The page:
While I previously focused on the Incharran (because it was active a fortnight before the Somerton Man’s death), it was Hong Kong-owned and seems to have had an almost entirely Chinese crew: and given that few would argue that the Somerton Man seemed even remotely Asian (a “Britisher” was one description used), it does seem a little unlikely that our mystery man will turn out to have been working on the Incharran.

Yet the Electrolytic Zinc Company of Australasia had a second boat plying the same zigzaggy zinc-and-lead trade route, the SS Era. I hadn’t properly considered the SS Era before because the timing seemed slightly wrong: but given that Byron Deveson now suspects that the Somerton Man’s exposure to lead could well have happened as far back as four or even five weeks before his death, the SS Era swings back into our frame and so seems well worth a close look.

The SS Era

An earlier ship called the Era was torpedoed in the Mediterranean in 1918: but we’re interested in the SS Era built in 1921 on Clydeside, and then bought in Glasgow by Australian Steamships Pty Ltd (Howard Smith Ltd), Melbourne.

I only managed to dig up a single photograph of the correct Era on this page on Howard Smith’s ships:

era11-slv

Whereas the Incharran was a beefy former Empire ship, I suspect that by 1948 the Era was perhaps a little long in the teeth for an interstate freighter: in 1955, she was sold “to an Eastern buyer” and then scrapped in Hong Kong.

Log Books

The ever-helpful Log of Logs volume 1 lists where many of the Era’s log books ought to be found:

1926 – 1954

13 Official logs, 1926, 1930, 1937, 1939, 1944 * AA, SA, D13;
+ 29 Official logs, 1929-41, 1945-54 * AA, Syd, SP2, SP290, & SP989;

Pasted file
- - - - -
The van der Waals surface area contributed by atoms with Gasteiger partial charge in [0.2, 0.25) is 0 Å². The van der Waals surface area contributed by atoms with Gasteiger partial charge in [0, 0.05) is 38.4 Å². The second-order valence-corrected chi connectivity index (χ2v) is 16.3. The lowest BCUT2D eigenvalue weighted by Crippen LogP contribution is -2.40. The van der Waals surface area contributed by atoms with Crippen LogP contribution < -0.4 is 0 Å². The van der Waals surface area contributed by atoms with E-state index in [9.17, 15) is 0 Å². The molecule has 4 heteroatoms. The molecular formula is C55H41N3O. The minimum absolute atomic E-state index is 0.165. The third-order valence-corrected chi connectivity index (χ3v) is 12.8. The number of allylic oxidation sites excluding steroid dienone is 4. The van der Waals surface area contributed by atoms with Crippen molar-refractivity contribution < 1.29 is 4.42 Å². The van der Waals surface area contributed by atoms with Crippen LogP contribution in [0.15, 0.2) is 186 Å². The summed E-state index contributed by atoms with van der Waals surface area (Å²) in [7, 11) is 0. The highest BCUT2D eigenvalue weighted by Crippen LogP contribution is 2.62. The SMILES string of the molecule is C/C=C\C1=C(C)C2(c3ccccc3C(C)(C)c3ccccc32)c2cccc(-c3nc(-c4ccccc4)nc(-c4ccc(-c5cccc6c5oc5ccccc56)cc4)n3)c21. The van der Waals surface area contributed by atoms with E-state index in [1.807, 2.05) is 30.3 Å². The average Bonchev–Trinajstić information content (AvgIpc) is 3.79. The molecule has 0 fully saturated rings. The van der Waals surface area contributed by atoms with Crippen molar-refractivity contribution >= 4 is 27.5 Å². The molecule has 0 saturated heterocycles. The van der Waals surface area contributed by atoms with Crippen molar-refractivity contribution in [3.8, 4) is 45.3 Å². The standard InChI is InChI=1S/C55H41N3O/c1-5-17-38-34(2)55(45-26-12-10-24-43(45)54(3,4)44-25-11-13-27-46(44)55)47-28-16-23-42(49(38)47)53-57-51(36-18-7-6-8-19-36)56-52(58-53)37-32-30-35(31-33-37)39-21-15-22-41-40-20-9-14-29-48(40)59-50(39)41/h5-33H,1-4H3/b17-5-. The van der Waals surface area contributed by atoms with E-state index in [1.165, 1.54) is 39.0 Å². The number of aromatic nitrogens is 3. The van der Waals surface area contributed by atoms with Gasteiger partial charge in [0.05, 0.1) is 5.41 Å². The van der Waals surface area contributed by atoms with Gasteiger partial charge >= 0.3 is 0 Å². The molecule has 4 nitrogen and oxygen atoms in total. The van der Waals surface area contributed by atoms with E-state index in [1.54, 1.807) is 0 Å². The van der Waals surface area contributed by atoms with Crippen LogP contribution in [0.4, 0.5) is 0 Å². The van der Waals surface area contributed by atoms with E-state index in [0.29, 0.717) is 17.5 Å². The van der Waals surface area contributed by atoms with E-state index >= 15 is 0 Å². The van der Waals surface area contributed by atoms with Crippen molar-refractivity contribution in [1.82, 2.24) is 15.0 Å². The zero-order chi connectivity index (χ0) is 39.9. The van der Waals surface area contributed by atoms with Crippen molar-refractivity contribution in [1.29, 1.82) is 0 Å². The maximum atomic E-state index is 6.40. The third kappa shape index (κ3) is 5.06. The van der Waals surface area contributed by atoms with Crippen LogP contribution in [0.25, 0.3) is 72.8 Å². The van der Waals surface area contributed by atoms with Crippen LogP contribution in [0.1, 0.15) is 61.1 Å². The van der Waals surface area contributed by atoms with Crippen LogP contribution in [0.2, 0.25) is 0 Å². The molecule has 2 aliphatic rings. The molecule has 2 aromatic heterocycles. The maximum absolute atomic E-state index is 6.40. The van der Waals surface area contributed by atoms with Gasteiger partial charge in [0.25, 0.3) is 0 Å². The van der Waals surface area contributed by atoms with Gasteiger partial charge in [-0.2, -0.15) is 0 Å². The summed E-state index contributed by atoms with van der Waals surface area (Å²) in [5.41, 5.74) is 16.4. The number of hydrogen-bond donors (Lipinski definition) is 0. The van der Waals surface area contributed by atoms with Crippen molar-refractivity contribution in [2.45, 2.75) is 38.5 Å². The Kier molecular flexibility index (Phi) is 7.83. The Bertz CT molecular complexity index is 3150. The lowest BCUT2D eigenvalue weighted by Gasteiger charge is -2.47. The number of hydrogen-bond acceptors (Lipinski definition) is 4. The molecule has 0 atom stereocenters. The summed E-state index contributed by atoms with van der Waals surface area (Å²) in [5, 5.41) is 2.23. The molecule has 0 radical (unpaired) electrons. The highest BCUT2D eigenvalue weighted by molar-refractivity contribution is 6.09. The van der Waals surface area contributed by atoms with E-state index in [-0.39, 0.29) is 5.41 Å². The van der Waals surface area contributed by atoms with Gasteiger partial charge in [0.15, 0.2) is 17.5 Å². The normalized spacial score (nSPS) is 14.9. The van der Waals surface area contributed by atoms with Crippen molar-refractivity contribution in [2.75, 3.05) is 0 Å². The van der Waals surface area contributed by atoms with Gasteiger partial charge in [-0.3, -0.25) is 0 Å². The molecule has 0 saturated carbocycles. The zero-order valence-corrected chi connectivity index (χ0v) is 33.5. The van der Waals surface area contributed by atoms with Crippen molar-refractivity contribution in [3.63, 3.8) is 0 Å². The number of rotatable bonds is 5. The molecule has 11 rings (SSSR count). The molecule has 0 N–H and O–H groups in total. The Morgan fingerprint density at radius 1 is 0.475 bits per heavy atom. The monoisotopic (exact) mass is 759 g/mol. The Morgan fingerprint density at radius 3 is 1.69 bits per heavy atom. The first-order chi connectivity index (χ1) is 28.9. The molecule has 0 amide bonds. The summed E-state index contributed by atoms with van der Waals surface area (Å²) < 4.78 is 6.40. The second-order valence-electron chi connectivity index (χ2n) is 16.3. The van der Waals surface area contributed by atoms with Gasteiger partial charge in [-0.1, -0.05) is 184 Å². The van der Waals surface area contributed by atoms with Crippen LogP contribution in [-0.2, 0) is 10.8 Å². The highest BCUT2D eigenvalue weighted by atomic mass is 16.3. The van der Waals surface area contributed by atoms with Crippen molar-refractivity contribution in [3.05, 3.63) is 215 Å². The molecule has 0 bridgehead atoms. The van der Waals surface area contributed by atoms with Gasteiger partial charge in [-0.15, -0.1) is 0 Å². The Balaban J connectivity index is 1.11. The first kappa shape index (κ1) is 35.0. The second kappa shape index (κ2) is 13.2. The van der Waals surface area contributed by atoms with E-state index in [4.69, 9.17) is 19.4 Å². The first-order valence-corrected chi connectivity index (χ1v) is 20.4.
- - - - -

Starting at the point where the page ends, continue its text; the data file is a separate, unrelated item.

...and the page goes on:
+ Official log, 18.12.1945 – 19.6.1946 * Australian Archives, Melb, MP 49/7;
+ 6 Off.logs, 1939-40, 1942, 1949, 1951-4. ex Newcastle * AA, Syd, SP458, 528.

However, when I went a-looking for these today, the NAA’s online catalogue only seems to contain the following SS Era log books from the 1940s:

448208: SP290/2 1940/ERA/1: ERA official log book 24 April 1940 – 28 May 1940 [Box 5]
448210: SP290/2 1940/ERA/2: ERA official log book 22 May 1940 – 19 November 1940 [Box 5]
448211: SP290/2 1941/ERA/1: ERA official log book 11 June 1941 – 20 November 1941 [Box 17]
448206: SP290/2 1941/ERA/2: ERA official log book 21 November 1941 – 17 June 1942 [Box 17]
745465: C12 NN: Era Official Log Book 18/6/1942 – 21/12/1942 [Box 32]
448208: SP290/2 1945/ERA/1: ERA official log book 29 June 1945 – 17 December 1945 [Box 62]
448207: SP290/2 1946/ERA/1: SS ERA official log book 20 June 1946 – 27 November 1946 [Box 75]

(SP2/1 covers 1930 to 1939 and also includes some of Era’s wireless logs, while MP102/1 covers 1950.)

Unfortunately, even though NAA’s SP989/1 (held in Sydney) does index numerous logbooks (AEON, FIONA, MANUNDA, etc), the SS Era wasn’t listed there. My guess is that nobody has yet asked to have a look at these, and so they haven’t yet been added to the NAA’s Big Fat Online Index Of Everything. I’ve put in a request to have these indexed, so that if they do happen to cover (say) Oct 1948 to Dec 1948, we can go in and have a look. 🙂

However, I did find other things in the NAA that were related to the SS Era:-

3006282: SP958/1, NN: Agreement and Account of Crew, ERA, 27 April 1948 to 10 November 1948 [25 pages; box 76]
3006283: SP958/1, NN: Agreement and Account of Crew, ERA, 11 November 1948 to 8 May 1949 [27 pages; box 76]
7937709: SP461/1, ERA: S S Era – inspection of crew accommodation [Box 1]

In the (hopefully temporary) absence of logbooks I’ve ordered up electronic copies of 3006282 and 3006283 from the NAA, so we shall see what they contain within 30 days, all being well…

7 thoughts on “The SS Era and Risdon…

  1. JohnEbin on January 7, 2015 at 3:58 pm said:

    I wonder whatever happened to Ketih Magnoson?

  2. JohnEbin: I did find out at the time, but as I recall it wasn’t really what you might call a happy ending. 🙁

  3. Nick: I have it on faultless authority that the vessel you are looking for carried cars, as well as a lead product.

  4. Pete: the ships carrying (e.g.) lead residue all seem to have been specialist vessels, so I don’t think that what you’re suggesting here is a scenario with legs, sorry. 🙁

  5. Scenario 2 – Nick, it doesn’t have to a specialist ship to carry lead – a load of imported car batteries might do the trick.

  6. Pete: good luck with all of your scenarios, I find following even a single scenario at a time exhausting enough. 🙂

  7. yeah, I know Nick, I’m just bothering you like a good blogger should. Re-reading Gerry’s book with a new mind is proving successful. I can recommend it.

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